Personality Can Dictate How a Player Performs on the Course

May 9, 2016
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When it comes to forecasting the future in professional golf, psychology could be destiny. By virtue of a condensed summer schedule, three of the season’s four majors—the U.S. Open, the British Open and the PGA Championship—will be played in the span of just seven weeks in June and July, to accommodate golf’s return to the Olympics in August. The more I think about what’s to come this season, the more I wonder: How will the best players respond to this new, trying reality?

It may seem like something that would be impossible to predict, but we can actually make an educated guess about performance based on an assessment of a player’s personality. Most players fall into one of four distinct categories: Amiable, Expressive, Driver or Analytic.

Amiables are laid-back, easygoing guys with free-flowing swings: Fred Couples, Ben Crenshaw and Adam Scott. Expressives are talkative and often pioneer a unique “homemade” swing, like Lee Trevino, Rickie Fowler and Bubba Watson. Drivers, like Jack Nicklaus and Tiger Woods, tend to be intensely focused. And Analytics prefer to think their way through a round, the way that Bernhard Langer and Jordan Spieth do.

So why are these categories meaningful when it comes to this year’s major schedule? Simple: Drivers and Analytics tend to play and prepare one way, while Expressives and Amiables generally play and prepare another way. For the Driver and Analytic pro, swing confidence results in playing confidence. For Amiable and Expressive players, it’s the opposite. As long as Amiables and Expressives are playing well and hitting the shots they want, they feel their swings are working properly. That’s why Nicklaus and Woods like to practice the week before a major, while Phil Mickelson and Bubba Watson prefer to tee it up in competition.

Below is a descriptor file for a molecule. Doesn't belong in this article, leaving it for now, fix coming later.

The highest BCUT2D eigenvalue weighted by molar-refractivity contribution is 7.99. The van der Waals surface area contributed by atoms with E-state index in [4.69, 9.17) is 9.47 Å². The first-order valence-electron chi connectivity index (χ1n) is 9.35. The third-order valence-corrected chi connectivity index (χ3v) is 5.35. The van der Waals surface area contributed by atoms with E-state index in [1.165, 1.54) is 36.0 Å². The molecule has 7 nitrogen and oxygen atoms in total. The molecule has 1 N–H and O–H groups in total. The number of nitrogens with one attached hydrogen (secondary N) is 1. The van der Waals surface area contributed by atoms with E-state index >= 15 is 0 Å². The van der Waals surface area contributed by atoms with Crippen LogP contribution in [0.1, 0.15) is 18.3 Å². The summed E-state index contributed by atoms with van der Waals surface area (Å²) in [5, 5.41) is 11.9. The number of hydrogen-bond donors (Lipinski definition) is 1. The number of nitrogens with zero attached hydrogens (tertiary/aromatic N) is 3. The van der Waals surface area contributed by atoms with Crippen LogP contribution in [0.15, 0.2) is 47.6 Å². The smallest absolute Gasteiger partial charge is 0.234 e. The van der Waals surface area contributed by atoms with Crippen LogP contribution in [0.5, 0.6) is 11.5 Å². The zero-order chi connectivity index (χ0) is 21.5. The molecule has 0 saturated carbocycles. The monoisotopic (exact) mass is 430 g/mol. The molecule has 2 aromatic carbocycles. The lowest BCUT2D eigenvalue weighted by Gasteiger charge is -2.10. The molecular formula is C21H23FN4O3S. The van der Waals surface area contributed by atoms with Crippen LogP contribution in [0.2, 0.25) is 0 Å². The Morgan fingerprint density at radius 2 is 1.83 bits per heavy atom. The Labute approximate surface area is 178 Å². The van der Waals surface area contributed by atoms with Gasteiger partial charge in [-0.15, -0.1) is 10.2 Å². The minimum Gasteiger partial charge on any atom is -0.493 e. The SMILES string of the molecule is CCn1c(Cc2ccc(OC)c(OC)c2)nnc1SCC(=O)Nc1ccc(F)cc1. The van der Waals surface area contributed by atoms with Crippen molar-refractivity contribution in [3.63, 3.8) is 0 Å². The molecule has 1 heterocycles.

Tour pros who tend to gain confidence from practicing, as opposed to playing the week before a major, might have an advantage in this year’s final three majors. Why? Because they can rest and prepare in their preferred manner during the grueling seven-week stretch. Since no top name will opt to play seven weeks in a row, guys who prefer to play their way into “major shape” will be forced to take a break in the midst of this hectic stretch in June and July—and that means they won’t be able to build confidence by playing the week before every major, as they normally would.

Consciously or subconsciously, players’ personalities are reflected in their swings, their practice and in how they prepare to play important events. Some of the Tour’s best pros may need to adjust more than their schedules if they want to win big in 2016.